Coleman, deaf since childhood, is only the third hearing-impaired player ever to reach the National Football League and the league’s first legally deaf offensive player.
“It wasn’t so much the NFL, it was more proving everybody wrong,” Coleman told ABC News' Deborah Roberts of why he chose such a groundbreaking career.
Coleman said that as a kid he never “truly realized” that he was different, but admitted he was bullied as a kid.
“There’s a reason why I don’t like going back there,” Coleman said, explaining why he doesn't dwell on that time in his life. “I don’t really like remembering that. I block it out. I know it because it still makes me angry to this day.”
Outside of the bullying, Coleman’s childhood was mostly a happy one thanks to strong and determined parents who refused to let their son be victimized or make excuses.
“I remember one incident when him and his sister were getting ready to walk home,” recalled Coleman’s mother, May Hamlin. “Some, I think it was like five, girls came and they attacked him, and he was trying to defend himself and ended up losing his hearing aids.
“I went and knocked on some doors that day and to make sure that the bullying kind of stopped now,” Hamlin said. “It had been taken to a whole new level that I was not comfortable with.”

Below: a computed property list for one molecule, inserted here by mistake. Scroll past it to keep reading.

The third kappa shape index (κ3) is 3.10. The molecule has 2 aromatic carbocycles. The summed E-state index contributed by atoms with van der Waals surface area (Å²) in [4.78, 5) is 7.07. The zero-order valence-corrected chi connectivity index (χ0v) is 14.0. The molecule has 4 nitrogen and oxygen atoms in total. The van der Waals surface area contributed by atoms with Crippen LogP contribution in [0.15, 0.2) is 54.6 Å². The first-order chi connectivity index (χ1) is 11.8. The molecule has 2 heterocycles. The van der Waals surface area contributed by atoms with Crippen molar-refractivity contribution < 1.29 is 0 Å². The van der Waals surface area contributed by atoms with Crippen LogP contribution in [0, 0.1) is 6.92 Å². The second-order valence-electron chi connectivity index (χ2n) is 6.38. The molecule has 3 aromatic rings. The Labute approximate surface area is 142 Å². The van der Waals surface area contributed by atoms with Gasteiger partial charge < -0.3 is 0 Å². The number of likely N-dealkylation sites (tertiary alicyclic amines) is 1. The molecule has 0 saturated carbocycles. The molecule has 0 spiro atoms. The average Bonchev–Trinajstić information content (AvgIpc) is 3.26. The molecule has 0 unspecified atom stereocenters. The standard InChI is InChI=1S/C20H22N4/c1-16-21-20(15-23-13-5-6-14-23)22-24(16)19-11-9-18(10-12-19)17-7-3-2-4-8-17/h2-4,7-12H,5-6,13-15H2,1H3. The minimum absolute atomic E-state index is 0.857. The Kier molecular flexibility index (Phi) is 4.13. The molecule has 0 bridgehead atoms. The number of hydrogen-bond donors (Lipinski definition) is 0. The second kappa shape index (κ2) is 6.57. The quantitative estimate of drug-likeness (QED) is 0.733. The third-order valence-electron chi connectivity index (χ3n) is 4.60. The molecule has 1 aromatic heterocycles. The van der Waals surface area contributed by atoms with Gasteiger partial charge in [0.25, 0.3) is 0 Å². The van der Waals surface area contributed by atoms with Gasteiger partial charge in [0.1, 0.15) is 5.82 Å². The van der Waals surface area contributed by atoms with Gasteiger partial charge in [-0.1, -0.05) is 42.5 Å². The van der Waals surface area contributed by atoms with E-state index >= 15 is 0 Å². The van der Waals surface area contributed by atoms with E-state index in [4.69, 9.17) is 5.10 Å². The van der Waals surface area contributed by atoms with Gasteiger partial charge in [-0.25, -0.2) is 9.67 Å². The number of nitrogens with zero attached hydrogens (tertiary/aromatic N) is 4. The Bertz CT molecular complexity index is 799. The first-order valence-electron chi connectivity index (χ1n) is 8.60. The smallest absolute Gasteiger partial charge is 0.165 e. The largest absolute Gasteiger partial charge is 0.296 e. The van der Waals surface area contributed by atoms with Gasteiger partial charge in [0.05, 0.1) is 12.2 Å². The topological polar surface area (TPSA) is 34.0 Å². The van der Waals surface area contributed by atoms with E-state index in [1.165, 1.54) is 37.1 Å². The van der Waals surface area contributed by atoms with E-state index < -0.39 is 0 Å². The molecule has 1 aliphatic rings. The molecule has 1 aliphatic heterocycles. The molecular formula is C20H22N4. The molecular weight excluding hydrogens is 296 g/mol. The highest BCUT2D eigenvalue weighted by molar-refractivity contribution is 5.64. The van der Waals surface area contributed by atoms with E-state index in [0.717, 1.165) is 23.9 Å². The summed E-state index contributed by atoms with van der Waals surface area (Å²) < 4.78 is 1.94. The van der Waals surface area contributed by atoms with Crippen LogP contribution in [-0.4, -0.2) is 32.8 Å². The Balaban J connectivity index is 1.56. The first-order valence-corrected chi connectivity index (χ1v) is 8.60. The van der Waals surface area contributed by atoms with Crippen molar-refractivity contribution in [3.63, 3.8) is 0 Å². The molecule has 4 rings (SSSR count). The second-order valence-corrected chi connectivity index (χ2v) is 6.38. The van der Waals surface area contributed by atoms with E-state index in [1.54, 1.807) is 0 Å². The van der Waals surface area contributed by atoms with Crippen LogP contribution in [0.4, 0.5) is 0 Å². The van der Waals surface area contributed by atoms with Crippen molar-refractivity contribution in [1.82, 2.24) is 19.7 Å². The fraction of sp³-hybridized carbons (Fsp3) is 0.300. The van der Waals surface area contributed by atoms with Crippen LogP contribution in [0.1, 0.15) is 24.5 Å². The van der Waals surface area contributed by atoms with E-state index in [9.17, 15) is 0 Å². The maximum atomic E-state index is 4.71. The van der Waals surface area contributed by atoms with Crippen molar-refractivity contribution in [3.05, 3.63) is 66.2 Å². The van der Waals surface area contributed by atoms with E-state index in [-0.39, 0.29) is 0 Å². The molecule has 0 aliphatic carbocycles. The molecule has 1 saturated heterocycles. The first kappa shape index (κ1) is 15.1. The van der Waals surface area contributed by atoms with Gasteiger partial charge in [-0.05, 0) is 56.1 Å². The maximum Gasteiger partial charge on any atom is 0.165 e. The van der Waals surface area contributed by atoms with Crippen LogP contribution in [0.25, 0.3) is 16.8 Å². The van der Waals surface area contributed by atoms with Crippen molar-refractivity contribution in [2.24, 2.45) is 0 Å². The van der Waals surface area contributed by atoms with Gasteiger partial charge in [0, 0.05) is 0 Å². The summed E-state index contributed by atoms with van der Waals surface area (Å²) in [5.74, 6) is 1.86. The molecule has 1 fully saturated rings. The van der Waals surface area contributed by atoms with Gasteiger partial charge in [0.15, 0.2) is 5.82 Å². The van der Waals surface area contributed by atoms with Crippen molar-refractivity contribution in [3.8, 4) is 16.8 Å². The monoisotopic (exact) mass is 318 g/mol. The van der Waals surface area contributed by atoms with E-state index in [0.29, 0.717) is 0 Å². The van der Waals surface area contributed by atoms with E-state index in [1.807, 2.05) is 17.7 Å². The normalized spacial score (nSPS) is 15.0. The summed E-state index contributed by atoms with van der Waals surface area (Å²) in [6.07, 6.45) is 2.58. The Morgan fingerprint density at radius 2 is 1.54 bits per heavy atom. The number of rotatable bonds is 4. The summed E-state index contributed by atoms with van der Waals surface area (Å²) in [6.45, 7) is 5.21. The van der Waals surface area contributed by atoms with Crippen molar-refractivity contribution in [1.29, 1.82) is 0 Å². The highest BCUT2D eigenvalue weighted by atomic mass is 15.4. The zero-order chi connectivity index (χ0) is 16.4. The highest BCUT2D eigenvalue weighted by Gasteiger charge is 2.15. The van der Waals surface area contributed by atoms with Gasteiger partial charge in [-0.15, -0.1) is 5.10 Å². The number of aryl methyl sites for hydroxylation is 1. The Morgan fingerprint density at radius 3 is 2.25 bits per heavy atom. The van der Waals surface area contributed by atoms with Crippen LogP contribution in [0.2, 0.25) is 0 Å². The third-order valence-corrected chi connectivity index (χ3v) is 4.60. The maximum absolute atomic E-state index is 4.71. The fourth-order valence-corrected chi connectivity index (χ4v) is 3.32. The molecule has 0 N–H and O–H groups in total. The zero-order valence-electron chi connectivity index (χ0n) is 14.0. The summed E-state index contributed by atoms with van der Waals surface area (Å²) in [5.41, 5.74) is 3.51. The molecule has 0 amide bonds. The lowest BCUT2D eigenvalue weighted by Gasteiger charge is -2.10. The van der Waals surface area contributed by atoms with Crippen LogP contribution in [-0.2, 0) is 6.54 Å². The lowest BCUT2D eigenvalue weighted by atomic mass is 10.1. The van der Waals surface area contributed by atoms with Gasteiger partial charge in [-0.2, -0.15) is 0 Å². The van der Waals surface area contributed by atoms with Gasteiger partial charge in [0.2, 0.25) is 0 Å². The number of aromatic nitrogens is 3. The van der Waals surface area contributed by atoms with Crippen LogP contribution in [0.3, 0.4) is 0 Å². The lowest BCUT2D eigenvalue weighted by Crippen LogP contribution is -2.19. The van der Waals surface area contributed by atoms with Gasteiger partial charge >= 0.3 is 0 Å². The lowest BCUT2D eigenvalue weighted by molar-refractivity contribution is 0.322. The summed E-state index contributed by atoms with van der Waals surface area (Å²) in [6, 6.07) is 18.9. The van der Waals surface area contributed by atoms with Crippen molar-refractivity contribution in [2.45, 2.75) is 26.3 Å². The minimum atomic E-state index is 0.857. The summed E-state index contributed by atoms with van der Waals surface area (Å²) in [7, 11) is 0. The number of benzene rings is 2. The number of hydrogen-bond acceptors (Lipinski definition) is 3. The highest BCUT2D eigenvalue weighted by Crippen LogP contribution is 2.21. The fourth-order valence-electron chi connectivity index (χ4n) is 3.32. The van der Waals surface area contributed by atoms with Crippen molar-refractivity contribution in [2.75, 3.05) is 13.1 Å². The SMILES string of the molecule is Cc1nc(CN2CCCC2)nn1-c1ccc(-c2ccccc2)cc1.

Coleman, deaf since the age of 3 because of a genetic and incurable hearing impairment, recalled his mother also telling him to be tough.
“At the same time, she looked at me in the eye and was like, ‘Don’t you let people do that to you. Why are you going to let somebody else mess up how you feel about yourself?,’” Coleman said.
He learned to read lips and blossomed as a student and a standout athlete. He won a football scholarship to the University of California Los Angeles and began dreaming of playing in the NFL.
Coleman was not drafted by an NFL team but was soon spotted by Seahawks’ head coach Pete Carroll, who thought the talented running back was perfect for his team.
“He has taken it head on,” Carroll told ABC News. “He has done nothing but to bring it to light that you can do whatever you want to do, and he’s been a marvelous example.”
At this point in his life, Coleman said, he does not even think about what his life would have been like as a hearing person.
“Once upon a time I did, maybe in elementary school,” Coleman said. “But now, no. I love it.”
“It’s such an advantage,” he said. “If somebody is making fun of me, I realized this in elementary school actually ... one of my friends was just yapping at me, making fun of me, and I just turned my hearing aids off.
“It was the first time I ever did and I was like, ‘Whoa, this is amazing,’” Coleman said. “And it actually made him even more mad.”
Coleman became a viral star thanks to a Duracell commercial that got 22 million views and showed his unlikely path from legally deaf child to the NFL.
“Everybody in the world’s got problems, you know, and they saw somebody that had problems similar to them, maybe worse than them, [who] did whatever he possibly could to still get his dream,” Coleman said of the commercial’s popularity.
Now, Coleman is out with a new book, titled “No Excuses,” that he hopes will continue to provide inspiration, especially to kids.
“I want them to know that, one, you’re not alone, and, two, if you just stick together, hand by hand, we can do anything,” he said.